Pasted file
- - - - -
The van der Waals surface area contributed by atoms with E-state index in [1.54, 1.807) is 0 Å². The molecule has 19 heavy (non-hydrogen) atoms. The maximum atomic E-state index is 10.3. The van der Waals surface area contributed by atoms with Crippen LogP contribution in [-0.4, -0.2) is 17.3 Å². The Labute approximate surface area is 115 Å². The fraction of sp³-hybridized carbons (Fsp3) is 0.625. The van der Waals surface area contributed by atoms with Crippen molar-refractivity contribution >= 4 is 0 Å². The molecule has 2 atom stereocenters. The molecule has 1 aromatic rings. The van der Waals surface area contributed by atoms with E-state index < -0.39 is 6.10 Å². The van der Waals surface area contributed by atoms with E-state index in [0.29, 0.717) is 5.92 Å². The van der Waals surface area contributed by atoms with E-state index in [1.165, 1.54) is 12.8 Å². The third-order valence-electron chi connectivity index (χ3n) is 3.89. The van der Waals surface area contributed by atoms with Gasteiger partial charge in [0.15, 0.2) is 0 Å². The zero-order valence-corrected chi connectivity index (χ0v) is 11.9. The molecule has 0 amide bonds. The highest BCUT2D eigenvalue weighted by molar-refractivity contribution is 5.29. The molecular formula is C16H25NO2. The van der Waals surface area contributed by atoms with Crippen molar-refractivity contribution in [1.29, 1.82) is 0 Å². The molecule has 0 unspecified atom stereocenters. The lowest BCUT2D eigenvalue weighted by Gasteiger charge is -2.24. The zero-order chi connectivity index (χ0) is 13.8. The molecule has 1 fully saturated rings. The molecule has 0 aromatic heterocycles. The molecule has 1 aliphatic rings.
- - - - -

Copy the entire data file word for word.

The van der Waals surface area contributed by atoms with E-state index in [1.54, 1.807) is 0 Å². The molecule has 19 heavy (non-hydrogen) atoms. The maximum atomic E-state index is 10.3. The van der Waals surface area contributed by atoms with Crippen LogP contribution in [-0.4, -0.2) is 17.3 Å². The Labute approximate surface area is 115 Å². The fraction of sp³-hybridized carbons (Fsp3) is 0.625. The van der Waals surface area contributed by atoms with Crippen molar-refractivity contribution >= 4 is 0 Å². The molecule has 2 atom stereocenters. The molecule has 1 aromatic rings. The van der Waals surface area contributed by atoms with E-state index < -0.39 is 6.10 Å². The van der Waals surface area contributed by atoms with E-state index in [0.29, 0.717) is 5.92 Å². The van der Waals surface area contributed by atoms with E-state index in [1.165, 1.54) is 12.8 Å². The third-order valence-electron chi connectivity index (χ3n) is 3.89. The van der Waals surface area contributed by atoms with Gasteiger partial charge in [0.15, 0.2) is 0 Å². The zero-order valence-corrected chi connectivity index (χ0v) is 11.9. The molecule has 0 amide bonds. The highest BCUT2D eigenvalue weighted by molar-refractivity contribution is 5.29. The molecular formula is C16H25NO2. The van der Waals surface area contributed by atoms with Crippen molar-refractivity contribution in [1.29, 1.82) is 0 Å². The molecule has 0 unspecified atom stereocenters. The lowest BCUT2D eigenvalue weighted by Gasteiger charge is -2.24. The zero-order chi connectivity index (χ0) is 13.8. The molecule has 1 fully saturated rings. The molecule has 0 aromatic heterocycles. The molecule has 1 aliphatic rings.